Man on the street: Transplanted Californian Mike Gardner, 38, was sitting on a patio outside a waterfront restaurant. He said he lived up near the Canadian border. He and a dog named Zack were waiting for Gardner’s girlfriend, who lives in Virginia. She was interviewing with the Seattle Police Department. The two of them met in Bosnia.
If she got the job, the plan was to live together in Seattle. “I think San Francisco is the most beautiful city in the United States,” he said. “But Seattle’s close.”
(He said he had been to Spokane and liked Riverfront Park. But he didn’t compare it to San Francisco.)
Fashion parade: I took a seat next to a bank of elevators inside the Columbia Tower between 8: 30 and 9 o’clock one weekday morning. About 4,000 people work in that huge black building. My mission: See if business people in Seattle dress better than their counterparts in Spokane.
It was an admittedly subjective survey. And I’m hardly an authority on style. But Seattle appeared to come out the winner. Even those affecting a casual look seemed a tad more spiffy than what I see at home - especially when I look in the mirror.
Quote: “I think the golf is better in Spokane.” - Deems Tsutakawa, Seattle jazz musician and composer.
The difference in appearance between people waiting for buses in downtown Seattle and people waiting for buses in downtown Spokane: Not much, really. Spokane has fewer Asian American bus riders. That’s about it.
Given a choice between looking like a rube and not getting to indulge my desire to stare up at tall buildings: I decided to go ahead and look like a rube. Though often, this meant getting rain on my glasses.
Seven things Seattle has over Spokane: 1. Radio station variety. 2. Movie selection. 3. Head shops. 4. Confidence. 5. International District. 6. Free Zones for downtown bus riding. 7. Closer to Vancouver.
Three things Spokane has over Seattle: 1. There may not be as many places to go, but getting there is usually easier. 2. John Blanchette. 3. Better shot at having a white Christmas.
Three things both cities have: 1. Drivers running red lights. 2. Condoms on sidewalks and in alleys. 3. People who will let you into a lane of traffic in exchange for a thank-you wave.
Eavesdropper’s log, 7/11/97: Most public conversations in Seattle aren’t any more interesting than what one typically overhears in Spokane.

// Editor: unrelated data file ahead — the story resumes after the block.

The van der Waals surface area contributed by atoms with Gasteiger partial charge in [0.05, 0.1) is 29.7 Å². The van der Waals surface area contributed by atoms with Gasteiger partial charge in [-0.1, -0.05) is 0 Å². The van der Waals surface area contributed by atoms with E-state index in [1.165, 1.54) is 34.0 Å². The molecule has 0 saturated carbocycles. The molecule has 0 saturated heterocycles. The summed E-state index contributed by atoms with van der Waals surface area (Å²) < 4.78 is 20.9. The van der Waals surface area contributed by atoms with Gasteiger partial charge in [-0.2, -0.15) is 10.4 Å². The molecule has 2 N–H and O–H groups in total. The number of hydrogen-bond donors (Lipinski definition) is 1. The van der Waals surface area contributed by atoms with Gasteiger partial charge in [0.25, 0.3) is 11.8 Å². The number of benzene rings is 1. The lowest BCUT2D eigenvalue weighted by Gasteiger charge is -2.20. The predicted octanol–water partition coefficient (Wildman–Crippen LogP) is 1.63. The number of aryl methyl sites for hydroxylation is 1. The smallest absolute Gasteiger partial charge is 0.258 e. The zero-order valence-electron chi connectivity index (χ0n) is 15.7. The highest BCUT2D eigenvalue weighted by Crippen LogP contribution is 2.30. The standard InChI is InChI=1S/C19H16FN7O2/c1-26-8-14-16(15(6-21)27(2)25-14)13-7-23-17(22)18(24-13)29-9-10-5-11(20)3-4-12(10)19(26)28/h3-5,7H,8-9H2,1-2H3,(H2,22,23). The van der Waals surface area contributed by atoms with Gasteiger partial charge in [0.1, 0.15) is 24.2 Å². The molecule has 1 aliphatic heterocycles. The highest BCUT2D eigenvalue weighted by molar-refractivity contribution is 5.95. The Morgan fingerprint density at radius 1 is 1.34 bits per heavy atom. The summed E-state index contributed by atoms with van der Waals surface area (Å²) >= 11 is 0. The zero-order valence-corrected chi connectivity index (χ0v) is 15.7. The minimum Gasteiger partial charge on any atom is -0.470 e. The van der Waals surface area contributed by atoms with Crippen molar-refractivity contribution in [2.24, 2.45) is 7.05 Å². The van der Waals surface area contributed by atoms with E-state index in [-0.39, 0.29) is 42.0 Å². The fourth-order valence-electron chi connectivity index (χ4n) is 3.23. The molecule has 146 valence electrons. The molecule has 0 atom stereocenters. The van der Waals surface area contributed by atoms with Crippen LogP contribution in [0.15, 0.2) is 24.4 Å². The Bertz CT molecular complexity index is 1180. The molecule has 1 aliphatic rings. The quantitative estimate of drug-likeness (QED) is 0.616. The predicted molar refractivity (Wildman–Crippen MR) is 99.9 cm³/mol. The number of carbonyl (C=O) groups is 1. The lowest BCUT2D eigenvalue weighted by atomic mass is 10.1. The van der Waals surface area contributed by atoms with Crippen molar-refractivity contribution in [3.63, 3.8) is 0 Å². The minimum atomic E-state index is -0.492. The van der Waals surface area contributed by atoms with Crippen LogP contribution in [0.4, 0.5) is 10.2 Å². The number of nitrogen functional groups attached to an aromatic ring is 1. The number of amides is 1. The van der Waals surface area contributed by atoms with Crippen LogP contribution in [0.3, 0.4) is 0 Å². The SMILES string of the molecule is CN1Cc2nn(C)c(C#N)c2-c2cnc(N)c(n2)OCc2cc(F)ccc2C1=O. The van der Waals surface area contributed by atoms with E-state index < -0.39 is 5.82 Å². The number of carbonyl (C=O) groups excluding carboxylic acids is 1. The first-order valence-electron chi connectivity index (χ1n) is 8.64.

The houses, streets, businesses and parks in suburban Redmond all seem to say one thing: “If you live and work here, you must be a success.”
Parking at Microsoft: When you see Porsches and BMWs off the side of roads on sloping gravel shoulders, you kind of get reminded that the company hasn’t stopped growing.
So during our visit to one of the campuses - that’s what they call office complexes - we used the valet parking.
Overheard in a Microsoft lobby: “Dr. McKenna?”
“Shall we get started?”
Declaring a place to be the heart of “Spokane is Irrelevant” country: The Bellevue Square mall might deserve that title.
There are more than 200 stores. The Nordstrom is awesome. And if I shared what’s in my notebook detailing the lineup of expensive new cars in the parking garage you would have every right to suspect I was exaggerating to make a point.
Western Washington realism: We decided to go check out Kent. It has always sounded to me like a place that might qualify as Anywhere U.S.A. You know, the real suburban Seattle. Less attitude. Less affectation. Real families.
But we missed the exit. So we went to Auburn.
We didn’t see all that much of it. But at least Auburn didn’t make us feel economically inadequate, the way Redmond did.
A sign at a car dealership touted a ‘91 Caprice. “Spoil yourself,” it said.
I walked into a tired-looking nonchain doughnut shop. “Sure got nice and sunny,” I chirped to the baleful woman behind the counter.
“Yeah,” she said. “For now.”
Something you see in Seattle that you seldom if ever see in Spokane: Multiple riders on a city bus reading newspapers printed in several different Asian languages.
Speaking of riding the bus: One day on my way to West Seattle, my bus stopped dead in a traffic snarl for something like 15 minutes. I had no idea what was causing the delay. But nobody, not one person, acted like this was at all unusual.
Something we have in Spokane but makes more sense in Seattle: Radio traffic reports. They’re like dispatches from the front lines.